Written by on February 3, 2023
Although the initial media focus on the February bank rate decision was on a 0.5% increase, that wasn’t the most important part of the MPC announcement. Reaching a destination that is widely expected by most market participants, as was the increase in the bank rate to 4%, will not in itself have a significant impact on market prices.
More important was the dovish tone adopted, for the first time since interest rates began to rise. Although the MPC cautioned in its comments that “there were significant uncertainties about the outlook”, it now appears unlikely that the bank rate will hit 4.5% in this cycle and a strong possibility that it will peak at 4%.
The MPC also commented: “The current bank rate setting is likely to keep inflation below target over the medium term. As the policy stance becomes increasingly constrained, this would bring forward the point at which it must be reversed.” Recent price increases.
The impact on the gold market has been massive, with massive one-day yield drops – for example, the 5-year gold bond yield fell by 30 basis points. Swap rates have matched the decline in gold bond yields and as a result we can expect a new benchmark of less than 4% to be quickly established for competitive 5-year fixed mortgage rates.
With initial discount and discount rates moving higher than the best 5-year fixed rates – and in many cases in the near future perhaps also 2-year fixes – the decision to choose a fixed or variable rate (tracking or discounting) becomes more difficult and is a discussion that every Borrowers with an independent mortgage advisor, depending on their personal circumstances.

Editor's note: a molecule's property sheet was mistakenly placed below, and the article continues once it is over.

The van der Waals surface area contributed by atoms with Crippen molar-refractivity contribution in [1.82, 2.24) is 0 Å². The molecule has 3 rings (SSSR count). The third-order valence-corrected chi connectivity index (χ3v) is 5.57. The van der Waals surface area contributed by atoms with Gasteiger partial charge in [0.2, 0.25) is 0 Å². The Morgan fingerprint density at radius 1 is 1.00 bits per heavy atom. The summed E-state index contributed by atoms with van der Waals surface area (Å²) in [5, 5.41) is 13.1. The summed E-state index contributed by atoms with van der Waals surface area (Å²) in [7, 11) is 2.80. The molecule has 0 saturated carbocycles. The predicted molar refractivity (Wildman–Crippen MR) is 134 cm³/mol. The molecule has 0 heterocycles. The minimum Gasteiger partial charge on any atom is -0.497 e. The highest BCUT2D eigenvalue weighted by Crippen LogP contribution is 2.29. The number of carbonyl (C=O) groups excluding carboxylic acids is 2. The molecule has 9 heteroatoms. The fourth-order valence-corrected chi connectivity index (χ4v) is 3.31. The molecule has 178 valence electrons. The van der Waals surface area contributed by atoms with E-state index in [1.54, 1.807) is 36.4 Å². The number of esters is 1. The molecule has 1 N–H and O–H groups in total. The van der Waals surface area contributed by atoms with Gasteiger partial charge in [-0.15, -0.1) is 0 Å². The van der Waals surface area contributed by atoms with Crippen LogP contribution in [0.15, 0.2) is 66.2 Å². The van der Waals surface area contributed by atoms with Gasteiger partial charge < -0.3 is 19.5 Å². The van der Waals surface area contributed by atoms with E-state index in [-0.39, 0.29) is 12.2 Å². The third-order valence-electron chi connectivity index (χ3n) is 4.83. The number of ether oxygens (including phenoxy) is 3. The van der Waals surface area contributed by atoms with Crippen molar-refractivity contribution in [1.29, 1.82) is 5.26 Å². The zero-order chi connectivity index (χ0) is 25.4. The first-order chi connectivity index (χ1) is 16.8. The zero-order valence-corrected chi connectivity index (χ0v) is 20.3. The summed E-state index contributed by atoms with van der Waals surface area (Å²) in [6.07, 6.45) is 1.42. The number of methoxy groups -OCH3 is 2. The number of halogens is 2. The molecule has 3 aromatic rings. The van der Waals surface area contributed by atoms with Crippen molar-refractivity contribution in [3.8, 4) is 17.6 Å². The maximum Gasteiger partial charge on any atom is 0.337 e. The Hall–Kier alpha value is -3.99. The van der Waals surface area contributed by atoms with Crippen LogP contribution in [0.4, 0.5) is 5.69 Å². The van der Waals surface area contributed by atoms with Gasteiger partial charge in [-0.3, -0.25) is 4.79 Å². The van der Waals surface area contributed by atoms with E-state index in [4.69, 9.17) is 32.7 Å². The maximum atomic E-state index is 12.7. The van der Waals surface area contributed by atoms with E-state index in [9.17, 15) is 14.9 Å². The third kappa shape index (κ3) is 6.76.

The argument for sticking with a discount rate tracker or rate is that even though the payout rate will likely be higher than the rates available at the new flat rate, it’s one worth paying in anticipation of a cheaper flat rate later this year. The downside to this argument is that you will eventually need a cheaper flat rate to make up for paying more over the next few months and it will be difficult to know when to switch; Fixed rates may now decline more slowly, and as the MPC said: “There is significant uncertainty about the outlook.”
However, since most trackers don’t have any ERCs, anyone with a tracker who’s planning to move in the next year or so might feel that paying a slightly higher price than what’s available at a fixed price is a good trade-off for not having any ERCs.
Aside from the impact on the mortgage market, there will be many other side effects from lower gold bond yields, including a bonus for the advisor with a significant reduction in borrowing costs from the UK government.
Another obvious implication of mortgage rates peaking lower and earlier than previously expected, and soon beginning to fall, is that house prices will fall less than seemed likely in October of last year.
Although many economists like their seasonal adjustments, my point is that seasons are now largely unrelated to home prices, although they are not related to transaction volume, and there is little doubt that the recent decline in home prices is due to other factors.
And based on the nationwide real home price index — that is, not the most widely spread seasonal indicator — prices fell 5.6% from the August peak through January, with a 1.4% decline in January. In a blog post I posted on 11/10/22 shortly after the Truss/Kwarteng mini-budget, I expected the annualized index to turn negative in March or April of this year, but it now seems very likely that it will happen as soon as this month.
I also suggested that rates would be down 15% from their peak but with the end of economic illiteracy under Liz Truss and the subsequent rapid improvement in interest rate expectations I now think the decline will only be about 10%.
category: Ray Bolger